World Macron to scrap hothouse school for French elite
From Algeria to Rwanda: Macron tackles dark chapters of France's past
From the French role during the Rwandan genocide to its colonial-era crimes in Algeria and looting of indigenous art, President Emmanuel Macron has gone further than predecessors in recognising some of the darker chapters of his country's past in Africa. - Smashing French taboos - As France's youngest post-war president, born after the end of the colonial period in the 1960s, Macron has attempted to smash several taboos around his country's pastBut historians say more needs to be done to restore France's image on a continent where its long history of meddling in former colonies has created a poisonous legacy, particularly for young Africans.
One of France's top colleges - the Ecole Nationale d'Administration - will be shut down, French President Emmanuel Macron is expected to announce, under plans to boost social mobility.
A degree from the ENA has been the passport to the upper echelons of French politics for generations.
Its graduates include Mr Macron himself and ex-presidents François Hollande and Jacques Chirac.
However, it has become the target of populist anger at perceived elitism.
The entrance exams are notoriously tough, and the ENA's intake is dominated by students from privileged backgrounds.
COVID-19. Emmanuel Macron will contact the French this Wednesday night
© Franck Dubray / Archives West-France a family in front of a previous speech by Emmanuel Macron, October 28, 2020. The head of state will deliver a television speech At 8 pm, just announced the Elysee. His word is very awaited against the third wave of the Cvid-19 epidemic that strikes the country. The Élysée has just put an end to the suspense: Emmanuel Macron will speak from this Wednesday night on the sanitary crisis.
It admits fewer than 100 students a year, who are fast-tracked into prestigious civil service jobs.
Speaking in the western city of Nantes in February, Mr Macron said it was time to open up access to top colleges for students from modest backgrounds. The aim, he said, was that "no kid in our republic should say: this is not for me".
He deplored the current state of social mobility in France, saying it was "worse than 50 years ago".
His announcement is expected in a video conference with several hundred top civil servants. But he first suggested closing the ENA in 2019, after months of gilets jaunes ("yellow vest") street protests which severely challenged his presidency.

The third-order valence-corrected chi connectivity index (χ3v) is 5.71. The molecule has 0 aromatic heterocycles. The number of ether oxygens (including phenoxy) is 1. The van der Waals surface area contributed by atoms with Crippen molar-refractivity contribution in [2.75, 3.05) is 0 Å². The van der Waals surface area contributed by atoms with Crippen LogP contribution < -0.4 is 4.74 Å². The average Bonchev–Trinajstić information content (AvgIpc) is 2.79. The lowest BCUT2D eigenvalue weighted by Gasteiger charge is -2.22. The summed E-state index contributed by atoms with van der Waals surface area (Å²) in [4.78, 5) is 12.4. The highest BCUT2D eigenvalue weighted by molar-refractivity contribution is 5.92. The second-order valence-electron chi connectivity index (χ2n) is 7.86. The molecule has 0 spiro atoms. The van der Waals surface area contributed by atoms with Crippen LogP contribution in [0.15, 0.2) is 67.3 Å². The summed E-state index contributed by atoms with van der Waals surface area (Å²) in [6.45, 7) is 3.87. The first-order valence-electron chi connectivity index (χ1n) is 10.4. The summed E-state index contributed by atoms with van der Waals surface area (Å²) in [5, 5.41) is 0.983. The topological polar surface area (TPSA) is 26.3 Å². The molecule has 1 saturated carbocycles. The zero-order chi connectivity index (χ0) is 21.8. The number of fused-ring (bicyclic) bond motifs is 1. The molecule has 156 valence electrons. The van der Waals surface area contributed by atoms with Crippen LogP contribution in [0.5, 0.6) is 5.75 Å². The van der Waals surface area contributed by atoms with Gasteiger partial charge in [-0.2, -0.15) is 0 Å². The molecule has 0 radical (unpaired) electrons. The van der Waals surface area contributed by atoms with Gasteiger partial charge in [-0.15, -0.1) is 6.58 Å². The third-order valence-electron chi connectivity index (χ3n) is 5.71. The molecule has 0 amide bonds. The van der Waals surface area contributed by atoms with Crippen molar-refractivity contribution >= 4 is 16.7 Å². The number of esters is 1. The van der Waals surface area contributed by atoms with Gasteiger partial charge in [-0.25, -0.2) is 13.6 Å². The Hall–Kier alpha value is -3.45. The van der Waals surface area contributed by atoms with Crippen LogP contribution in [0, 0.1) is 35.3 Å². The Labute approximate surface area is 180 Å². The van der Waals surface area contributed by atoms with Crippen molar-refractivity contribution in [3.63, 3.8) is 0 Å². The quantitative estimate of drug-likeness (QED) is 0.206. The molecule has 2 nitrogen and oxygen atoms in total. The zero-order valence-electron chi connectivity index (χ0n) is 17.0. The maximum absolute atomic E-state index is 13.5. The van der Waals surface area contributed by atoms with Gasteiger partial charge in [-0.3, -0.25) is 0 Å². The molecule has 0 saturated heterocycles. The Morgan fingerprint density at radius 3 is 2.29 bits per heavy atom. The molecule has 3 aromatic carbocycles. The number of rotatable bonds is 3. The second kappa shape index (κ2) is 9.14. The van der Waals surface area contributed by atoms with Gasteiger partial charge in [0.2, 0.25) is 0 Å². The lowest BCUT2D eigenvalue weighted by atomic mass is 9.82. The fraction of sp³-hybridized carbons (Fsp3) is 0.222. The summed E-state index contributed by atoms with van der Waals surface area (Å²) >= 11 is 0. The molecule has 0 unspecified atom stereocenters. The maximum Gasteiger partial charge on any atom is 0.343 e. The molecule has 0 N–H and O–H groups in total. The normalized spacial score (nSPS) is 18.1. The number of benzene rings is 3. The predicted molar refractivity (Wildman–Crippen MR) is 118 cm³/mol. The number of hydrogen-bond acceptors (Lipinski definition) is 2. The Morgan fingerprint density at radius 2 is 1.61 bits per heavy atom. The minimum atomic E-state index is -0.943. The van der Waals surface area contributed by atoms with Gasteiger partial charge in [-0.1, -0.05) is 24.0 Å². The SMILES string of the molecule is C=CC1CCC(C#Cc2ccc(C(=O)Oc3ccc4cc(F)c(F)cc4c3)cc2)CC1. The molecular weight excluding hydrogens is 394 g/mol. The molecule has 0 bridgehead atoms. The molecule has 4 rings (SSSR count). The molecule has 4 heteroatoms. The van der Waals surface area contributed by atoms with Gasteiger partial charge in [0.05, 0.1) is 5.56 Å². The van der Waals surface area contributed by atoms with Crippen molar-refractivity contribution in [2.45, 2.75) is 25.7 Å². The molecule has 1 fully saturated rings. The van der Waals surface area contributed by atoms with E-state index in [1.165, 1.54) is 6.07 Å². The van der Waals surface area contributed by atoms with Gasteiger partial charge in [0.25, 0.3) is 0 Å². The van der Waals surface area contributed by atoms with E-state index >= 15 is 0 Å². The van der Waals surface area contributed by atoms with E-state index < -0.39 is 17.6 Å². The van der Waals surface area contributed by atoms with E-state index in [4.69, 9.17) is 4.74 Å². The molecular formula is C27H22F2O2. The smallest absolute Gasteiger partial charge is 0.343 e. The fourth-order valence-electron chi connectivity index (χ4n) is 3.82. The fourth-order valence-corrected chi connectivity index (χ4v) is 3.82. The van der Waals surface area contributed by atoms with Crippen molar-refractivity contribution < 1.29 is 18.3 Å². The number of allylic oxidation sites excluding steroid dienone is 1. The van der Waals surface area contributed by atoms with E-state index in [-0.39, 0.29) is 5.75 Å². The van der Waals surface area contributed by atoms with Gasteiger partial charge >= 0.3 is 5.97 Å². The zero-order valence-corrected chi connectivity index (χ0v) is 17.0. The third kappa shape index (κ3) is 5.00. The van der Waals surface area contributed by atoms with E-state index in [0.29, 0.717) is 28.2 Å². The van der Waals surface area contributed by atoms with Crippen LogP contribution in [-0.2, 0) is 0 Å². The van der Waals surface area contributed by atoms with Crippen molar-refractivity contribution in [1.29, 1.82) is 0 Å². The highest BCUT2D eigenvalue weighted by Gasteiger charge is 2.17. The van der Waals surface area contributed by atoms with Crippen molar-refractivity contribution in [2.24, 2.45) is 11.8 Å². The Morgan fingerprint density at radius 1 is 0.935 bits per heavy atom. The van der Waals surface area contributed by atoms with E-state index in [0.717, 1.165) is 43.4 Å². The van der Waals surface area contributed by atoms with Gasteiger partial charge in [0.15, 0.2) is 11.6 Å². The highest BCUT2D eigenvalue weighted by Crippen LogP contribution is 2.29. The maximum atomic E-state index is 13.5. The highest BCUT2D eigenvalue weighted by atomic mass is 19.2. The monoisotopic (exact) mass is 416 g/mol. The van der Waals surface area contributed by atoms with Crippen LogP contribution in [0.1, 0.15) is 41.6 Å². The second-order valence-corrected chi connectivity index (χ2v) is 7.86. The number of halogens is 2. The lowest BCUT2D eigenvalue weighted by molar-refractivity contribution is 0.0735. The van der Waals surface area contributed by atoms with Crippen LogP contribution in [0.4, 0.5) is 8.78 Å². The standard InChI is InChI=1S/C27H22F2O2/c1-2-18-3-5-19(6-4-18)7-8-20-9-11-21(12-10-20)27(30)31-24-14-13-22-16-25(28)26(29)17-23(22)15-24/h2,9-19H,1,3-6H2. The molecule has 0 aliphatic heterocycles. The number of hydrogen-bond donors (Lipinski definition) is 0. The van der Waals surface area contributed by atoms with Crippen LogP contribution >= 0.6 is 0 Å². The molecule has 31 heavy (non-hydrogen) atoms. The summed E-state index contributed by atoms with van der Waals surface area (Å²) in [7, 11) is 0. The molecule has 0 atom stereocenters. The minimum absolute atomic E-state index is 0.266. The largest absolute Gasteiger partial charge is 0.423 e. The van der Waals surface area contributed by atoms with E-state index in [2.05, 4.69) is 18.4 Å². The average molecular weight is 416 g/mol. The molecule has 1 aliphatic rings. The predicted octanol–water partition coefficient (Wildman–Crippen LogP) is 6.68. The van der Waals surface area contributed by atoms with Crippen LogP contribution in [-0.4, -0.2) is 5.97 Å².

Schools closed, braking measures for all of France ... what Emmanuel Macron
YOUR BROWser does not support this video this Wednesday, March 31, Emmanuel Macron addressed to the French to share new measures sanitary to fight against the pandemic of Covid-19. In particular, he announced the passage of the entire territory to the reinforced braking measurements, as well as the closure of crèches, schools, colleges and high schools for three weeks.
Those protests were triggered by a rise in fuel tax, but morphed into a much wider social protest against a perceived Parisian elite neglecting the needs of provincial communities.
Before becoming president, Mr Macron attended the prestigious Sciences Po university, then the ENA, before obtaining a plum job at the Financial Inspectorate - part of the finance ministry.
The ENA was established in Strasbourg in 1945 by then-President Charles de Gaulle, whose aim was to rebuild a modern French state from the wreckage of World War Two.
But while designed as a meritocracy, research shows that ENA students' parents are often senior civil servants themselves or CEOs. Very few come from working-class backgrounds.
"It's the school of the elite," said Prof Jean-Michel Eymeri-Douzans, a political scientist who has studied the ENA extensively and now works with it.
Mr Macron is under pressure to improve his ratings ahead of next year's presidential election, and France's painful struggle with Covid-19 has exposed shortcomings in the state administration.
France's vaccination rate remains relatively sluggish, and its long-admired health service has looked vulnerable in the crisis, especially intensive care.
French Europe 1 news says Mr Macron aims to attack what is widely seen as a French civil service job-for-life culture, dominated by academic qualifications.
The reforms could mean more staff turnover, job mobility and a sharper focus on pressing issues such as French secular values, poverty and the environment.
Emmanuel Macron at Notre-Dame de Paris, a visit to a symbolic and political range .
© AFP Emmanuel Macron must visit this Thursday the site of Our Lady of Paris, seriously damaged by a fire two years ago exactly. For the occasion, the Archbishop of Paris, Monseigneur Aupetit, will accompany the President of the Republic. The stakes of this trip is essential for the head of state who wants to make a strong political gesture. Emmanuel Macron Visit this Thursday The site of The cathedral of Our Lady of Paris , damaged exactly two years in a serious fire that marked the spirits.